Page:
July 12, 2018 by Crestliner
Next time you’re out on the water, take a look around, and you might notice the average age of the anglers around you starting to skew a little younger. A new generation of anglers is hitting the water, aided by a recent explosion in competitive high school and collegiate angling programs.
Non-traditional high school sports, things like mountain biking and trap shooting, have been riding a wave of popularity over the past few years and competitive angling programs have surged in popularity as students have more sports to choose from than ever.
“The growth has been exponential,” said Todd Shatusky, who coaches the Elk River Bassers in Elk River, Minn. “The first year we had two anglers, now we have 12.”
Shatusky, who is a lifelong angler, volunteered to be a coach with The Elk River High School Bassers (the team is not officially affiliated with Elk River High School) team a few years ago. He’s seen the team’s numbers surge in the past few years as word of mouth spread and more kids flocked to the team.
High School Angling Teams Gain Steam
Elk River High School Sophomores and teammates Gavin Melcher and Logan Huewe both grew up fishing with their families but never had much more angling experience beyond that. When they discovered the Bassers, both of them quickly became obsessed.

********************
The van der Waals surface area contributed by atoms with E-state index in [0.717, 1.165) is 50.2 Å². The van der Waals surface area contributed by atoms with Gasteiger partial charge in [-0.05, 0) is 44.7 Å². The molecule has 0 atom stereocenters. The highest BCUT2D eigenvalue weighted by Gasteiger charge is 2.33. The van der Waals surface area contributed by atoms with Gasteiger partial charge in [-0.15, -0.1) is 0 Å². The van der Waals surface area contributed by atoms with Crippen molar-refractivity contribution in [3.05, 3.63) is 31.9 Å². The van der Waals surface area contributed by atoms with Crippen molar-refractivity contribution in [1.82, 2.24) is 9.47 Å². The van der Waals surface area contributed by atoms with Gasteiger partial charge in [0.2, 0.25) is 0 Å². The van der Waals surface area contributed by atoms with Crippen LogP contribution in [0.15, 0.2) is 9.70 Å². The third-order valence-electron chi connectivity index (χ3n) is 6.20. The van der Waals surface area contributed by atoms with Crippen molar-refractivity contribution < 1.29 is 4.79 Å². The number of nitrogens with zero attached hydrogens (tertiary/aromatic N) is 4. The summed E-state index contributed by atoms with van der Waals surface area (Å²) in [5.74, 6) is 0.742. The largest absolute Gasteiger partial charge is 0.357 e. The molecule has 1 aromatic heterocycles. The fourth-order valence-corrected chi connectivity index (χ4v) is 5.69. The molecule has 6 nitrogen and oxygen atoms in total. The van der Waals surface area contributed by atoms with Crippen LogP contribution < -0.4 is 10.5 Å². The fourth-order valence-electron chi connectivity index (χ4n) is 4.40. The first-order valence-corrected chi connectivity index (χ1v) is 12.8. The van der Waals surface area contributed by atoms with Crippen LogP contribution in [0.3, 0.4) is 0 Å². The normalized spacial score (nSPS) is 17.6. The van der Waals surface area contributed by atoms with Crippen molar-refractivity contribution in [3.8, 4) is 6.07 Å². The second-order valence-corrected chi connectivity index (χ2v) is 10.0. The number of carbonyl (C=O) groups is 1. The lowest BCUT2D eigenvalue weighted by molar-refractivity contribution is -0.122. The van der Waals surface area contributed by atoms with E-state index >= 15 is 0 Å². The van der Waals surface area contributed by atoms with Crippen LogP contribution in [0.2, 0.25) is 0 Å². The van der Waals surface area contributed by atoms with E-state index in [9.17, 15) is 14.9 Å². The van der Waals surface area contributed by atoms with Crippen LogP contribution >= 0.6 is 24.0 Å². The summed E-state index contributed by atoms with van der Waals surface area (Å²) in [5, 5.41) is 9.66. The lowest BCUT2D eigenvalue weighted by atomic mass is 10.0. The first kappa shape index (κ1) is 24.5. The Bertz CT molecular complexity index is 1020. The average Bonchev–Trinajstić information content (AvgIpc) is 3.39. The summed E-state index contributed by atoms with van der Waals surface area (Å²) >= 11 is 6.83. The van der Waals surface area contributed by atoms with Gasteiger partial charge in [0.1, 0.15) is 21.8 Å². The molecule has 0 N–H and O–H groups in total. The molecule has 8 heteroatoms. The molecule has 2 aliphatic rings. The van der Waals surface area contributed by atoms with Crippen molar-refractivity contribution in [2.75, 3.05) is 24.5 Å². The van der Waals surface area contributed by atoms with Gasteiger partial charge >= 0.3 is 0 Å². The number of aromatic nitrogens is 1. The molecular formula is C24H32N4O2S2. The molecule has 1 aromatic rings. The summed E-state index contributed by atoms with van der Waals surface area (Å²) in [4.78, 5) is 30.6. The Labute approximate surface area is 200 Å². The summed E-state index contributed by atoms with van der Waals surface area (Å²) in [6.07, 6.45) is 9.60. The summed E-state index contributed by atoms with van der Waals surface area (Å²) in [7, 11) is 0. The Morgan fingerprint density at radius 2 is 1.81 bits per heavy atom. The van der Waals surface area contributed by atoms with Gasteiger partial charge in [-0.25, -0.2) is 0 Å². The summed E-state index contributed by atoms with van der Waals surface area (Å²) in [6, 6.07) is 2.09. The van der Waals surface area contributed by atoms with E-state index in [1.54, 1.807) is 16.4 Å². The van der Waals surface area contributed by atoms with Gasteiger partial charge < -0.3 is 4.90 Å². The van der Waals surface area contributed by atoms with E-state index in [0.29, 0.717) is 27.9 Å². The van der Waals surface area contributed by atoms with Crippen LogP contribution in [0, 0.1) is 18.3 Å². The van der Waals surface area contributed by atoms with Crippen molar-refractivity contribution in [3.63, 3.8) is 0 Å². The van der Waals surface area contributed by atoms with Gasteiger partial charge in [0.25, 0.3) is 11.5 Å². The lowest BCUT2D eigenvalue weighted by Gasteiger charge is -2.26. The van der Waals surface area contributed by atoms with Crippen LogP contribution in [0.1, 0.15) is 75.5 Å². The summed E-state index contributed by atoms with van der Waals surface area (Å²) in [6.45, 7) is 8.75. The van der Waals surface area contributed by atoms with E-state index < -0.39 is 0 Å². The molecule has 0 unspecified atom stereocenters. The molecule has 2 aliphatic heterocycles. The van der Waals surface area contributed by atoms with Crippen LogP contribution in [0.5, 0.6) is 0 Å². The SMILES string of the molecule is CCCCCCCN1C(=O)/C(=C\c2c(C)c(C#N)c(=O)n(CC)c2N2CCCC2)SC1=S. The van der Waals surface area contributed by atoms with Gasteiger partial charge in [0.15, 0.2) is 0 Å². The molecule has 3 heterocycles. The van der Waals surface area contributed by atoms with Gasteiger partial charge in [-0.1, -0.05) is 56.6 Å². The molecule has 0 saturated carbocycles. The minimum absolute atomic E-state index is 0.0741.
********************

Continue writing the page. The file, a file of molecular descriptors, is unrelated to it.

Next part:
Last year, the duo secured a fourth-place finish at the Minnesota State Tournament, which awarded them the chance to compete at the prestigious Bassmaster High School National Championships held at Kentucky Lake in Paris, Tenn. coming up in August 2018. The tournament draws over 300 of the best high school teams from across the country.
For Melcher and Huewe, the chance to compete in a national competition is exhilarating. “It’s pretty intense,” said Melcher. “We’ll spend the entire season preparing for that one tournament.”
These tournaments have turned into big-ticket events with huge sponsors like Carhartt, DICK’S Sporting Goods, and Mossy Oak. In a way, because of the infancy of the sport (and the fact that it’s still not sanctioned in many states as an official high school sport), the tournament trails have allowed students to compete on a much larger stage than more traditional high school sports.
Growing Teams, Little Support